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Eamon's Bungalow Camp

by Christine H - 2 Comment(s)


Eamon's Bungalow Camp, 10220 Crowchild Tr. NW

From "Discover Historic Calgary"

We had a great time at the Heritage Matters program on Thursday night. Our mayor gave a talk about the importance of heritage and then answered questions from the audience. What was most interesting was the mayor’s perspective on what heritage means. We have tended, in the past, to view heritage as a concern of those with the leisure to contemplate the value of 100 year old, sandstone edifices. What Mayor Nenshi suggested is that Calgary’s heritage is a much broader concept, concerning all Calgarians in their infinite variety and looking at all places with a view to their value, not just as architectural monuments, but as signifiers of the history of the people of this city.

Two sites were mentioned that have garnered some press in the last little while, Eamon’s Bungalow Camp and the Barron Building. I have written a blog on the Barron Building, which is an example of a site which has significance beyond its structure. Eamon’s Camp is one of those sites which to many of us, who grew up in the middle part of the last century, seem merely “old fashioned” as they were once a common sight. There was a Royalite station in the neighbourhood I grew up in that looked much the same. These are the buildings that are most at risk – they are a part of my childhood, how can they be heritage?! But Eamon’s is one of the last examples still standing of the mid-century commercial architecture that was once ubiquitous. The city owns the site it is on and needs to build a C-Train station and parking there. While the sign is going to be preserved, many have expressed concern about the building itself. Because of citizen concern, plans for the site may be revisited.

The story of Roy Eamon and his “one –stop tourist service centre” is fascinating. Eamon was an entrepreneur of the real Calgary type – he had businesses galore and an ability to bounce back from disaster. It is rumoured that he made and lost several fortunes. But for many years, his drive-in, service station, motel was the place to stop on the way to Banff. You could buy gas, eat lunch (in the restaurant or in the car from a tray hooked to the window – does anyone remember that?) and have your car washed all at the same place. It was a beacon to travelers until the new Trans-Canada highway came through. If you’re interested in Eamon’s you can find a very detailed history on the City of Calgary database “Discover Historic Calgary”. It has also been discussed on the Calgary Heritage Initiative website as well as in the Calgary Herald (which you can read through Newspaper Direct Press Display in our e-library - under Newspapers and Magazines)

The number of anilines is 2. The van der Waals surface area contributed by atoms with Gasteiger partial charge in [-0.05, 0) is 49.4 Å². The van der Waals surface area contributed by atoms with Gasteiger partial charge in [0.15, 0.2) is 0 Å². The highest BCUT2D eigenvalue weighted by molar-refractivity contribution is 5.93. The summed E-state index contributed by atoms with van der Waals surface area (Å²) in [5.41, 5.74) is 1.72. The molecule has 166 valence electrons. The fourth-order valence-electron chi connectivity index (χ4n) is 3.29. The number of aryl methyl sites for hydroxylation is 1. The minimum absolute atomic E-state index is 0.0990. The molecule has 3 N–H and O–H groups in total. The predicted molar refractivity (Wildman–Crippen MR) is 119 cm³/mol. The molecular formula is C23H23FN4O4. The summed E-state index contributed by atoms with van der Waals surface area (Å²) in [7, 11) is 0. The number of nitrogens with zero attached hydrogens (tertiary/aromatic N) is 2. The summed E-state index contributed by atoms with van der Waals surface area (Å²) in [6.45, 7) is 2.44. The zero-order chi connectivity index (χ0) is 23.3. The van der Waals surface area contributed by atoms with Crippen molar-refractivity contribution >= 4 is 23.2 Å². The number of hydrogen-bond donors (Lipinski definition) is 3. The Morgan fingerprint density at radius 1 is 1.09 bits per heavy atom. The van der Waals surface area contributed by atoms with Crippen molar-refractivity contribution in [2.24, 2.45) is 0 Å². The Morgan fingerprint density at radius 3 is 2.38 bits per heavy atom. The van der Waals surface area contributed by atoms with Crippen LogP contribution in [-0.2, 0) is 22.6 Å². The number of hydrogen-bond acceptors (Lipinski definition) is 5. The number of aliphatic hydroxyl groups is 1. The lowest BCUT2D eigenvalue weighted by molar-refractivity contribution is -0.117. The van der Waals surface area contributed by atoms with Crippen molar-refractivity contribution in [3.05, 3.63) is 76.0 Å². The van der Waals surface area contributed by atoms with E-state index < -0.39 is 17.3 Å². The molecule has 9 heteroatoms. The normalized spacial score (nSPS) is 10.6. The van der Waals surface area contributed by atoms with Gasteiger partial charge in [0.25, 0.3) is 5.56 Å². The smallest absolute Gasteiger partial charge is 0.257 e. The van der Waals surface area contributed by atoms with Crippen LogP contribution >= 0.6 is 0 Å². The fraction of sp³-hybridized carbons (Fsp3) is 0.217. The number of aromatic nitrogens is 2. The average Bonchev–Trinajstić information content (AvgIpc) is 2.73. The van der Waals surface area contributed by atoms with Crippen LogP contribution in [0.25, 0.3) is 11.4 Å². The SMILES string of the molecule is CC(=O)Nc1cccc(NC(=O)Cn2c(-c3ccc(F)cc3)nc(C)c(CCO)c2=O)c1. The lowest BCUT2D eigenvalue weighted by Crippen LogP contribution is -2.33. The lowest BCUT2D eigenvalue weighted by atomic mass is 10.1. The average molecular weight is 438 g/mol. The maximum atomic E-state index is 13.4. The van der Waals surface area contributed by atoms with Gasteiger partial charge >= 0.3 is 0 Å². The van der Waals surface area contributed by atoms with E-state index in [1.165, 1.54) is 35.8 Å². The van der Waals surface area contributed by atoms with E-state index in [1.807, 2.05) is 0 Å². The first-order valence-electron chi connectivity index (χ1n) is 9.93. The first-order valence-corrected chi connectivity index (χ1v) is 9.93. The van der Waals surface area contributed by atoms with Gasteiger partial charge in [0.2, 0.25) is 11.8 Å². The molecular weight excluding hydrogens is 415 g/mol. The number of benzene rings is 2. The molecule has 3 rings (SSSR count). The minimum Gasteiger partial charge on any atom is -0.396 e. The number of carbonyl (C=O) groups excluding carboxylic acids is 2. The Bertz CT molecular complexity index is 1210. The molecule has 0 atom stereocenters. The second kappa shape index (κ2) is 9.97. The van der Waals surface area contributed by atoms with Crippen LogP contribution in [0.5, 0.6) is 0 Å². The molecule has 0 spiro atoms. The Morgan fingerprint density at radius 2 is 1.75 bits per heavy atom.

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by Anonymous

Had a look at the sign today, Oct/4/12 preparing bid to restore this iconic sign but need old color photos.

by Bob Everett
I was the previous owner of the Eamons Station and I got to know Roy Eamon at the age of ninety nine and spent all the time I could with him until he died at the age of a hundred and three. He was a great man and he told me many stories of his past and the Eamons Camp. He seemed to be reborn as we worked toward restoring the Station and a part of his dream. This site is truly magical and means a lot to many people.Roy Had his 100th birthday in the Station with a lot of his old friends including the original Architect and his Treasury Branch Banker . The City of Calgary can not be allowed to destroy or move this " World Class Treasure" . I am doing everything I can prevent this from happening and I know others are too but we need speak up loudly and make City Hall know once and for all they are managing this City for the people that live here and unforgivable bad political decisions will be remembered.I want Roy Eamon to be remembered every time I drive by the Eamons LRT Station that features a completely restore Gas Station and Sign. Please help this cause.Bob Everett

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